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why is the sea salty

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dusty1 | 23:46 Sun 25th Feb 2007 | Science
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Why ithe sea salty, are the ice burgs salty as well, or are they not, and if not with them all melting at the moment, will the sea become less salty ?


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Salt is readily dissolved and remains suspended in water. When it rains, salts are dissolved and suspended and carried down to the oceans in rivers. When ocean water evaporates to make more rain the salts are not evaporated with the water and so remain concentrated in the oceans.

Why Ocean water is salty?

More than 97% of the Earth�s water is already in the oceans. Less than two percent of all of the Earth�s water is frozen in the form of glaciers or snow. If all the water trapped in glaciers were released into the oceans (glaciers melted) sea levels could rise 200 feet or more but in relation to the amount of water already present in the oceans this would not greatly alter it�s overall salinity.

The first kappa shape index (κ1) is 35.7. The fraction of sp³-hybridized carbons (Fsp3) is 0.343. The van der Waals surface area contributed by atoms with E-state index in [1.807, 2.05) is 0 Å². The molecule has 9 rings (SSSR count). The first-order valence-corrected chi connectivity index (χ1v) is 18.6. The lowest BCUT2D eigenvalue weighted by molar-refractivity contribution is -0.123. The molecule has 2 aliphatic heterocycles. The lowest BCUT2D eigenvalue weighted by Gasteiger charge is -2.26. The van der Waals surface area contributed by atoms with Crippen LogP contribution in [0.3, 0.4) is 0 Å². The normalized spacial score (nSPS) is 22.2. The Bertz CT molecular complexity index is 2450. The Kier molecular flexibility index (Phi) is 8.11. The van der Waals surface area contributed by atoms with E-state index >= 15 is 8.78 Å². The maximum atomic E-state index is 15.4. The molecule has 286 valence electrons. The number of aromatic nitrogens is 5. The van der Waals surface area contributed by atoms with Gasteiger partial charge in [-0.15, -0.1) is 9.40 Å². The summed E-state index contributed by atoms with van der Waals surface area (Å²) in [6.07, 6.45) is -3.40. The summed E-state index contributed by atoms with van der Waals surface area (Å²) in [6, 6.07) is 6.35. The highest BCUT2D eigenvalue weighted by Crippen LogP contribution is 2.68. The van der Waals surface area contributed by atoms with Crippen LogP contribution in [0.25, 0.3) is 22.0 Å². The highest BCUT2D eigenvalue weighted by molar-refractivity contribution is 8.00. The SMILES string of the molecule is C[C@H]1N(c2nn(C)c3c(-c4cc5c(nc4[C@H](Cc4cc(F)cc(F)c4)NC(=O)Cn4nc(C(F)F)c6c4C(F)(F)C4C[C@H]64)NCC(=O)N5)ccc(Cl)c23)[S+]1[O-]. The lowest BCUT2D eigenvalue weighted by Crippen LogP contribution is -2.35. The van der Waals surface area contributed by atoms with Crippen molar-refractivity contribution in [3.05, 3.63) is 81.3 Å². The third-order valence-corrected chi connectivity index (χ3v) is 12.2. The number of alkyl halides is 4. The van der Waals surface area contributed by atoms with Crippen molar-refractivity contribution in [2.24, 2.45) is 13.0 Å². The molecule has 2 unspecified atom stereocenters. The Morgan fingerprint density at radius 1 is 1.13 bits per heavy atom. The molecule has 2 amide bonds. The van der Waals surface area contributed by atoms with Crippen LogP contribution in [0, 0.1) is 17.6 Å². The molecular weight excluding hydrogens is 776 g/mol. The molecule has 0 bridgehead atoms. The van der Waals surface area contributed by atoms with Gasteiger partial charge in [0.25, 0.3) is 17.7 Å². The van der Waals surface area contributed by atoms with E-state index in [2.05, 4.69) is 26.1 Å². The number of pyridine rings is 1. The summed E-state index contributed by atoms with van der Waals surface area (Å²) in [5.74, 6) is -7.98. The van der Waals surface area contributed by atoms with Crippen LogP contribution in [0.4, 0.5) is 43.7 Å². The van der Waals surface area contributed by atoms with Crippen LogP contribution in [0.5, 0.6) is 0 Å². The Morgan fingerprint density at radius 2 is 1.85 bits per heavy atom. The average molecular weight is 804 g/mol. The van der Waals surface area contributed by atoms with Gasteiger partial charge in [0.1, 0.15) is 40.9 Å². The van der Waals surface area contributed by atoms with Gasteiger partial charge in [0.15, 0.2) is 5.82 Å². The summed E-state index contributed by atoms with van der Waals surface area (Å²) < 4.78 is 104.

water cycle
Although overall there would be only a minute change to saliniy, mixing will not take place immediately and locally there will definitely be some significant reduction in salinity. In particular, scientists are concerned that the less dense cold seawater off Greenland will stop sinking or sink more slowly. This sinking drives the North Atlantic Conveyer - part of a giant convection cycle that draws the warm Gulfstream and North Atlantic Drift towards nortern Europe. Global warming could therefore make the UK end up much colder than at present.

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